These cyber attacks are said to be the product of "criminal gangs" and an impromptu force of independent "patriot hackers" and activists. While this may account for some of the activity, it's far more plausible that the attacks originated from trained state forces. Specific targets of these attacks have included various Ukrainian industries and even the education sector. They include attempts to damage computer systems, steal information, and spread propaganda online.
Russia has also engaged in economic warfare, including the withholding of critical resources, like oil and gas.
As early as 2013, Russia imposed an export blockade on Ukraine. All Ukrainian importers have been added to the "list of risk" by the Federal Customs Service of Russia. It's basically a blockade, one imposed by Russia as a way to put prevent the Ukrainian government from signing an economic agreement with the European Union. It's important to note, however, that in response to the annexation of Crimea and its meddling in southeastern Ukraine, both the EU and United States have imposed sanctions on Russia, as well as tightening restrictions on major Russian state banks and corporations.
In addition to these tools, and as demonstrated by Russia during its annexation of Crimea, there's the integrated use of rapid deployment, electronic warfare, locally based naval infantry, and airborne assault and special-forces capabilities.
Together, these tactics show that war can no longer be defined in conventional ways. It has become an extremely grey area — a kind of shadow conflict — in which the national government of Ukraine (as well as its allies), are pitted against separatists, Russian ultra-nationalists, and even ground troops.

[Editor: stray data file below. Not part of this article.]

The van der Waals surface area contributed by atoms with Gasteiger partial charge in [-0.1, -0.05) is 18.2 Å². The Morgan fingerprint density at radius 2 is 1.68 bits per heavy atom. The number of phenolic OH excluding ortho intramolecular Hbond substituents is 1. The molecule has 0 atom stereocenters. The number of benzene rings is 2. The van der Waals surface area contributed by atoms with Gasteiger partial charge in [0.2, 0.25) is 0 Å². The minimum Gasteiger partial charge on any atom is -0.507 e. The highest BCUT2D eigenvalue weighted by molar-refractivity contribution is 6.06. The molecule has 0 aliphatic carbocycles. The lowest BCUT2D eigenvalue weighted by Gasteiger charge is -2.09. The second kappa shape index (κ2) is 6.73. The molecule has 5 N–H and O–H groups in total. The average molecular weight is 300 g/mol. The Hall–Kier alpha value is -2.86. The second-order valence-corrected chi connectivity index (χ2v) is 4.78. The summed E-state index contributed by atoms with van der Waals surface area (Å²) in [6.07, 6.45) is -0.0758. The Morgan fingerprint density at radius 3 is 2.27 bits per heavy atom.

Hybrid war is not an entirely new concept, though it is being redefined and refined by Putin's Russia.
As an idea, it's closely tied to what foreign policy researcher Michael Noonan calls political warfare — the suggestion that there's more to war than just violence and lethal force. The political scientist George Kennan has also described it as "the employment of all the means at a nation's command, short of war, to achieve its national objectives."
As pointed out in The Diplomat, the "general practice of blending conventional state-on-state conflict with irregular warfare has been around for centuries." Indeed, in recent times it was applied to the Vietnam War (i.e. the use of military "advisors") and the Soviet invasion of Afghanistan. Very recently, Russia applied these tactics in Estonia (2007) and Georgia (2008).
According to Frank Hoffman, the U.S. Marine Corps has been developing its own version of hybrid warfare for over a decade:
The concept was derived from historical analyses and references in foreign literature regarding a deliberate blending and blurring of modes of warfare. The term was adopted in Service and DOD documents including the 2006 and 2010 Quadrennial Defense Reviews. Former Secretary of Defense Robert Gates and leading military intellectuals like Lieutenant General H. R. McMaster used this term to describe the complex and evolving character of conflict. The term has been used in Marine planning documents, Navy strategies, Army doctrine, and British assessments of contemporary conflict. It also appears in the National Intelligence Council's assessment of global trends.